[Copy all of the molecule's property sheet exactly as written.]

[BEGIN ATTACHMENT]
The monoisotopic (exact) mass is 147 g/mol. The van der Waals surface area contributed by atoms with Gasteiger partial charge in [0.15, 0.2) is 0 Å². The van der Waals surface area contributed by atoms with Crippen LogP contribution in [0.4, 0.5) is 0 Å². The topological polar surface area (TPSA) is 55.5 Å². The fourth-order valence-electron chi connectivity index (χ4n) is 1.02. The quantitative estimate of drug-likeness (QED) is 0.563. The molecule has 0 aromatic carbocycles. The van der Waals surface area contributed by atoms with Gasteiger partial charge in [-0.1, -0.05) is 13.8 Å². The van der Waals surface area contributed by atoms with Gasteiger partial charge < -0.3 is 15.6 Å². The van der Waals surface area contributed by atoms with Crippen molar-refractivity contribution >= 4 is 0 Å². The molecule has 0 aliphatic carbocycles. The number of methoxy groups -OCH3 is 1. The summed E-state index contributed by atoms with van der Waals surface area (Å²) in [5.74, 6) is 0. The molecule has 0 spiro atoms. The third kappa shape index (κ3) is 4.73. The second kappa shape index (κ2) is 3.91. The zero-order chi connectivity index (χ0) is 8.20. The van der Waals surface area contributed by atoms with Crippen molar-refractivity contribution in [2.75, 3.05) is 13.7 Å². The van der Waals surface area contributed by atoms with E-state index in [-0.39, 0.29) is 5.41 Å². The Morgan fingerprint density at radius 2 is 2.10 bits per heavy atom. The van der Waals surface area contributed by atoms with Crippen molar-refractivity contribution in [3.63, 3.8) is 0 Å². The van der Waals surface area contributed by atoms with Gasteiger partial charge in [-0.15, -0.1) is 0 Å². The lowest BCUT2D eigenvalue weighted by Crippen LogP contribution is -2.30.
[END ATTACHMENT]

The monoisotopic (exact) mass is 147 g/mol. The van der Waals surface area contributed by atoms with Gasteiger partial charge in [0.15, 0.2) is 0 Å². The van der Waals surface area contributed by atoms with Crippen LogP contribution in [0.4, 0.5) is 0 Å². The topological polar surface area (TPSA) is 55.5 Å². The fourth-order valence-electron chi connectivity index (χ4n) is 1.02. The quantitative estimate of drug-likeness (QED) is 0.563. The molecule has 0 aromatic carbocycles. The van der Waals surface area contributed by atoms with Gasteiger partial charge in [-0.1, -0.05) is 13.8 Å². The van der Waals surface area contributed by atoms with Gasteiger partial charge < -0.3 is 15.6 Å². The van der Waals surface area contributed by atoms with Crippen molar-refractivity contribution >= 4 is 0 Å². The molecule has 0 aliphatic carbocycles. The number of methoxy groups -OCH3 is 1. The summed E-state index contributed by atoms with van der Waals surface area (Å²) in [5.74, 6) is 0. The molecule has 0 spiro atoms. The third kappa shape index (κ3) is 4.73. The second kappa shape index (κ2) is 3.91. The zero-order chi connectivity index (χ0) is 8.20. The van der Waals surface area contributed by atoms with Crippen molar-refractivity contribution in [2.75, 3.05) is 13.7 Å². The van der Waals surface area contributed by atoms with E-state index in [-0.39, 0.29) is 5.41 Å². The Morgan fingerprint density at radius 2 is 2.10 bits per heavy atom. The van der Waals surface area contributed by atoms with Crippen molar-refractivity contribution in [3.63, 3.8) is 0 Å². The van der Waals surface area contributed by atoms with Gasteiger partial charge in [-0.15, -0.1) is 0 Å². The lowest BCUT2D eigenvalue weighted by Crippen LogP contribution is -2.30.